Males appeared cognizant of characteristics of unhealthy dating relationships and some forms of TDV, which include physical, emotional/psychological, sexual and stalking behaviors that are threatening, coercive, harassing and/or abusive [14]. When asked to address qualities of a healthy dating relationship males also focused on what would be incompatible with such a relationship. Issues of dishonesty, cheating, monitoring each other’s whereabouts or activities and distrust were seen as undesirable, unwanted and harmful to the relationship. Males’ displeasure with these dynamics underscored their distaste for controlling behavior, which they associated with a lack of trust and a form of disrespect.

Study Limitations

Study limitations include the small, convenience sample from one geographic locale. Despite this, use of qualitative methods facilitated directed probing which elicited multi-layered and nuanced characterizations of healthy dating dynamics. It is also unclear whether participants in the study would “own” the characterizations summarized in the Results, if they were presented to them as a means of reliability or validity testing. At the risk of being seen as weak or soft, males may be reluctant to endorse interpersonal or dating dynamics inconsistent with a tough or masculine image [31]. Indeed, the vulnerability of young males to feelings of disrespect or humiliation during adolescence or early adulthood has been associated with motivation for violence perpetration and/or retaliation [32]. Feelings of social ridicule or dishonor have been posited to explain why males may be more reluctant to report female to male TDV victimization [33]. These dynamics may be potent mediating factors.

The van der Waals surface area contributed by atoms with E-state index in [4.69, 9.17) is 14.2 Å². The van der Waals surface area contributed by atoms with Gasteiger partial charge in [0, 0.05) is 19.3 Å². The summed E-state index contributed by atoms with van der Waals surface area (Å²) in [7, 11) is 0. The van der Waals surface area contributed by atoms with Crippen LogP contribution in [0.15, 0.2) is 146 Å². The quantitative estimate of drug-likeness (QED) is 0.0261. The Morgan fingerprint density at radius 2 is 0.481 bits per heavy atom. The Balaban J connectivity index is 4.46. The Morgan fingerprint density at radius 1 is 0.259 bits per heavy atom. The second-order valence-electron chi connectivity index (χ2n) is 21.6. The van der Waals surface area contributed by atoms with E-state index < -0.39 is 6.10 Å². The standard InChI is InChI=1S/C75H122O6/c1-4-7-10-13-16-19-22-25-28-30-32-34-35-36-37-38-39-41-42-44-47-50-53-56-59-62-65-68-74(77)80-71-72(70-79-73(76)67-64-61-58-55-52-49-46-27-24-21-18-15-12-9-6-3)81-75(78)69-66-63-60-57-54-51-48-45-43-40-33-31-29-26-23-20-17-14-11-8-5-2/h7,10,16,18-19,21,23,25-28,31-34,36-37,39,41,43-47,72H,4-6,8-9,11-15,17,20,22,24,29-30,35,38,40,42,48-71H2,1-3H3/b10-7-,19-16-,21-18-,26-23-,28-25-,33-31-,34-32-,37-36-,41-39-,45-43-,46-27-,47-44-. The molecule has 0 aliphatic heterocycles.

Implications for Public Health Research and Programming

These narratives underscore the need to engage AA males in dialogue to understand the complexities surrounding adolescent dating. Youth must see that they are valued as producers of knowledge. Valuing their engagement in the process of knowledge generation may be an important first step toward validating their integrity. This is particularly important with marginalized or stereotyped populations and can shed light on the structural underpinnings of behavior, ie perceptions, attitudes, values and norms [34,35]. A greater focus on positive youth development is warranted in both research and practice. This reframing is needed to counterbalance the persistent focus on negative dynamics within teen dating relationships that reinforce stereotypes that young minority males are bio-behaviorally prone to violence and aggression [15,36].


Adolescent minority males had a strong sense of healthy dating relationship characteristics. More needs to be learned about the socialization factors that shape males' perceptions and influence their dating dynamics. Programs of positive youth development should resonate with these powerful narratives and the lived experiences of adolescent males.


We gratefully acknowledge funding support from the Prevention Research Centers Program, CDC (cooperative agreement 1 U48 DP001929). We wish to thank the young men who so graciously shared their perspectives and insights with us.